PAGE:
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Act II, Section 3
The Stage Manager interrupts the current action of the play to present a flashback to the time when Emily and George admitted their feelings for one another. It is in the afternoon when Emily and George are leaving high school to return home. George has just been elected president of the senior class, and Emily has been elected secretary and treasurer. George approaches Emily and offers to carry her books, and she eagerly allows him to do so. He then asks Emily why she seems to be upset with him. She candidly tells him that he spends too much time playing baseball, ignoring his friends and family; she also accuses him of being conceited. George is surprised to hear Emily's straightforward criticism and admits, "It's hard for a fella not to have faults creep into his character." Emily explains that she expects a man to strive for perfection. George claims that is impossible, for "men aren't naturally good; but girls are."
George insists that the two of them stop at Mr. Morgan's store to have an ice cream soda as a celebration of their election victories; Emily agrees. When they go inside the store, the Stage Manager, now acting as Mr. Morgan, asks Emily why she has been crying. George lies and says that Emily has just missed being run down by Tom Huckins' crazy driving. George then talks about wanting to become a farmer. He asks Emily if she will write to him when he goes to the state agricultural college the following year. Emily promises that she will, but she worries that he will soon become disinterested in her and Grover's Corners while he is away. He admits that he would prefer not to go to college; instead, he would like to go and work for his Uncle Luke, a farmer. He will be ready to retire before long, and George feels he could take over the farm.
George admits to Emily that he has always been attracted to her. He always looks to see if she is attending his baseball games. He then promises her that he will try to improve his ways and hopes that she will become his girlfriend. Emily admits that she has always liked George. George then digs in his pocket to find the money to pay Mr. Morgan for the sodas. He is mortified to find that his pocket is empty. He tells Mr. Morgan that he must go home and get some money; he offers to leave his watch as insurance. Mr. Morgan says the watch is not necessary, for he trusts George.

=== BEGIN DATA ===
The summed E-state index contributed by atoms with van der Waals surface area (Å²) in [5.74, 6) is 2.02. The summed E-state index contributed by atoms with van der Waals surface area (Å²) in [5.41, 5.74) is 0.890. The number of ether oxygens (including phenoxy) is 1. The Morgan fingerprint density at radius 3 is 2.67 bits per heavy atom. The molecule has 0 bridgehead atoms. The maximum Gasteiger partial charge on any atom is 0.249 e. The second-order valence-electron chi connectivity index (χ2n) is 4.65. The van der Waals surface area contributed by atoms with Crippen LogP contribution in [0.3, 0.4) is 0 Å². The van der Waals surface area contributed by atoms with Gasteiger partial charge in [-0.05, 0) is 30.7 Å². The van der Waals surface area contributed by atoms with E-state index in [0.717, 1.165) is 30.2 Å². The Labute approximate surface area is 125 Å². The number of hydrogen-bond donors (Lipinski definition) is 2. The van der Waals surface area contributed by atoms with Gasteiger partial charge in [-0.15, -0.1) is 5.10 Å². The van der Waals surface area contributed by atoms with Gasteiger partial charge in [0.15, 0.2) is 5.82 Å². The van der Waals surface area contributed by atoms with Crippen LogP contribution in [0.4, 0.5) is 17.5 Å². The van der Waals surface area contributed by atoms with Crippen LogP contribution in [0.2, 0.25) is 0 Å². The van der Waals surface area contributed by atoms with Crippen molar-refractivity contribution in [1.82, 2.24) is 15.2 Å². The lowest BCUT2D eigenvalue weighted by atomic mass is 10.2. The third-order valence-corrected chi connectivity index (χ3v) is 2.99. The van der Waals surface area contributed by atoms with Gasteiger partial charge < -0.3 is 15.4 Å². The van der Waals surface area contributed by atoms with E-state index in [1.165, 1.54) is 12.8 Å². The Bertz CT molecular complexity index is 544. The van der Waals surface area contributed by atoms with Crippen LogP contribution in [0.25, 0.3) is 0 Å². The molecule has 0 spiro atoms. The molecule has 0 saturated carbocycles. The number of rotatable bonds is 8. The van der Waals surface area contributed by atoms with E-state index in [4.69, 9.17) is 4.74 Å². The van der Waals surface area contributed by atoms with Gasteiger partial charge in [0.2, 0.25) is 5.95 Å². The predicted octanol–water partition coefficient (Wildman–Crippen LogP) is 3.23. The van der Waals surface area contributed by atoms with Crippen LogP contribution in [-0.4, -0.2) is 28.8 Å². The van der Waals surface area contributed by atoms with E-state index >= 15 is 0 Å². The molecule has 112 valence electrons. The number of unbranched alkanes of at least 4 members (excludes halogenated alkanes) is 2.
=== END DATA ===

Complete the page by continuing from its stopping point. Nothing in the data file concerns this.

The Stage Manager begins this section by making the audience realize how quickly time passes. He remarks that a person gets married at the age of twenty-one or twenty-two, "and the next thing you know is that. . .the white-haired lady at your side has eaten over fifty thousand meals with you." He then goes into a flashback to the time when Emily and George were young teenagers, just falling in love.
The flashback is filled subtlety and innocence. George finally gets up enough courage to walk Emily home and carry her books; Emily smugly criticizes George for being conceited and not paying his family or friends enough attention because of baseball; George awkwardly admits that he has been wrong, but confesses that baseball has not gotten in the way of his feelings for her; George insists that he buys her an ice cream soda, and then finds out he does not have the money to pay for it; over sodas he talks about wanting to be a farmer and asks Emily to write to him at college; she worries that George will forget all about her while he is away; he promises that he will always care for her. It is a tender picture of young love in the making.
In the flashback, the characters of both Emily and George are developed. They are obviously natural leaders; he has just been elected the president of his senior class, and she has been elected its secretary/treasurer. George is also the star pitcher on the baseball team. Unfortunately, his success has gone to his head. Emily says that he has changed, acting conceited and ignoring his friends.
Emily, besides being one of the brightest girls in her class, is also popular, as evidenced by her election. George also says he has often tried to walk her home, but she is always with a crowd of friends. Emily is also an idealist. She says she is looking for a perfect man and believes that George can become one. Finally, she proves that she is honest and straightforward. Even though she is attracted to George, she bluntly tells him the truth about his recent behavior. It is obvious that she has felt a bit slighted by the boy next door.